When I saw David Thomas Broughton live he played a brief set, no more than fifteen minutes long, plagued by a poor PA and a chattering, half-interested crowd. Increasingly frustrated at the unfavourable surroundings, he seemed to retreat into himself, shrouding his songs with ever-increasing layers of loops of guitar playing and hitting, eventually ending his appearance rocking with his head in his hands before walking off unannounced. That isn’t to make the twenty four year old singer/songwriter from Leeds seem petulant or, more to the point, any more maudlin than an artist with a debut album called The Complete Guide To Insufficiency may already be, but instead to relay a sense of what that album is all about. Certainly, when closing track 'Ever Rotating Sky' collapses in a sad, tangled mess of drums, loops and graceful harmonies, I think back to Thomas Broughton, absorbed in intensity after that gig.
Like the all the best folk music, themes of love and death are present on The Complete Guide To Insufficiency in equal, mutually inclusive measure. Indeed, the album was actually recorded in one take in the Wrangthorn Church in Leeds, and, as you’d expect, it creates a haunting effect: the sparse guitars, occasional drums and Broughton’s Antony Hegarty-esque voice finding their niche inside church walls in much the same way recording in a silo works so well for My Morning Jacket; it complements both the sound and the ethos behind it. Whereas the delicate finger-picking is in lieu of the leftfield instrumentals of John Fahey, the overall effect actually lies closer to Ben Chasney’s Six Organs of Admittance: beauty with a dark undercurrent.
This sense of threat is no more present than on 'Execution', Broughton chanting “I wouldn’t take her to an execution / I wouldn’t take her to a live sex show” with religious fervor until the delicacy of the vocals is overwhelmed by a growing, growling wall of sound. Even if the looping effect, the only detraction from the otherwise Spartan production, does play the role of a kind of sonic security blanket for Broughton to fall back upon, coupled with the acoustics of the church, on 'Unmarked Grave' - among others - it serves to produce a spectacularly anxious chorus of self-reflection. Similarly, 'Walking Over You' begins with a frantic, panicked scramble of guitars only to retreat back into another hymn to insecurity; the looping acts like a kind of release, a folk equivalent of the punk growl.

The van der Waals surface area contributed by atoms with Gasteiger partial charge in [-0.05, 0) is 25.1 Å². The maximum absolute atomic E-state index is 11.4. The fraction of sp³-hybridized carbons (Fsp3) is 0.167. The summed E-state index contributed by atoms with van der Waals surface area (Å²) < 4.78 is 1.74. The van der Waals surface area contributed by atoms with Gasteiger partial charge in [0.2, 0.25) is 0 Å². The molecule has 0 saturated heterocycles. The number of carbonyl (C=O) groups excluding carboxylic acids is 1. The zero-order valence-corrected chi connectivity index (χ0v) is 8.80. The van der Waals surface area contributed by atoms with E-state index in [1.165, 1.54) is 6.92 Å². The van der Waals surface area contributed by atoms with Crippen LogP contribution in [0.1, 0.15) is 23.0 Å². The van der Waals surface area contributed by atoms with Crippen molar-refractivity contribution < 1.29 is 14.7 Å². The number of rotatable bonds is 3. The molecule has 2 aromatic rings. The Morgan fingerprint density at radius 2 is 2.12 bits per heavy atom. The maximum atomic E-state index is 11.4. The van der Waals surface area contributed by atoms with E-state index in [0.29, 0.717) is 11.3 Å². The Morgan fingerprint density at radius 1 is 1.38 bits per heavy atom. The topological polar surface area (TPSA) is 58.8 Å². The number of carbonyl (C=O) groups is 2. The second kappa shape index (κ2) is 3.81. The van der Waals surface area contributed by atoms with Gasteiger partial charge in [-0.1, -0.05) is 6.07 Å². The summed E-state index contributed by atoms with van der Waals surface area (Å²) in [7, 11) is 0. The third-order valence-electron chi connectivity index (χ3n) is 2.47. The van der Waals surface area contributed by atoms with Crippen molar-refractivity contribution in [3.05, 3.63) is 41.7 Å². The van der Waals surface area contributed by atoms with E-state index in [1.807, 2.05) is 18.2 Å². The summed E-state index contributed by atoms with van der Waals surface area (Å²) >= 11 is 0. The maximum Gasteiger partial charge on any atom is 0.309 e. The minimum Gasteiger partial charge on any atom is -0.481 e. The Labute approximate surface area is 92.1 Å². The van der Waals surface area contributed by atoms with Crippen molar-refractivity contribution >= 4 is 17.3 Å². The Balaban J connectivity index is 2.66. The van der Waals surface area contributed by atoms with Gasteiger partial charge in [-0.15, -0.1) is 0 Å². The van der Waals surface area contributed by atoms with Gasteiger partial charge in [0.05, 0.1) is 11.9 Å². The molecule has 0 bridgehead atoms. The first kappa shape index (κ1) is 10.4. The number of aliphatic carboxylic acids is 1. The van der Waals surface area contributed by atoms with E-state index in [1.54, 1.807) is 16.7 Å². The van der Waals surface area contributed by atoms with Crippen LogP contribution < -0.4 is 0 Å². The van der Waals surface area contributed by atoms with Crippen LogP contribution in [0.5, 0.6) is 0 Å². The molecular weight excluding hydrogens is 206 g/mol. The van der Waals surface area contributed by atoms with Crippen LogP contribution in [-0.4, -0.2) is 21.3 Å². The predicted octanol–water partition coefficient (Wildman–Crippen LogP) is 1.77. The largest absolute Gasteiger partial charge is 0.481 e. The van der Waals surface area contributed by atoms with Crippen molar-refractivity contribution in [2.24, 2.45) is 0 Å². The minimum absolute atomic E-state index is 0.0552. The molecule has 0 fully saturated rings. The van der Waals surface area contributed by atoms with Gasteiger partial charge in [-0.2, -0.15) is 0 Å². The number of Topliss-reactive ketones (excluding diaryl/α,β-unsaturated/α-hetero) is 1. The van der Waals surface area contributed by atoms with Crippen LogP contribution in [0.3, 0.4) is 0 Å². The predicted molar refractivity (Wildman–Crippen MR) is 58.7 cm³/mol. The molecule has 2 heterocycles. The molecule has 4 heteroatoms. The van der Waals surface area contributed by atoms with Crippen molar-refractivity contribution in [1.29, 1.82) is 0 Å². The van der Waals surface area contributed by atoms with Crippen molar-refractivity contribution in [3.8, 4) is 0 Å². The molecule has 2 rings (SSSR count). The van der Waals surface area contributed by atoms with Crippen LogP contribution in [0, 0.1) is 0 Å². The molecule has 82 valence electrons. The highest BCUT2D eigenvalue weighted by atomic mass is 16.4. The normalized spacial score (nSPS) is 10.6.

Although only five tracks long the album clocks in at almost 40 minutes; The Complete Guide To Insufficiency creates much the same sensation as Panda Bear’s Young Prayer, both having an almost meditative quality to them. Broughton’s effort, however, exists as the darker of the two, containing a sadness flustered with beauty - like how **Will Oldham once sung in the sweetest of voices, “I see a darkness... won’t you save me?”. Like Oldham, Thomas-Broughton has created a world of his own; one haunting, fragile, full of tension and reflective delicacy, marking him out as one of the most promising artists in the North, or anywhere else, at this moment in time.
8Sam Lewis's Score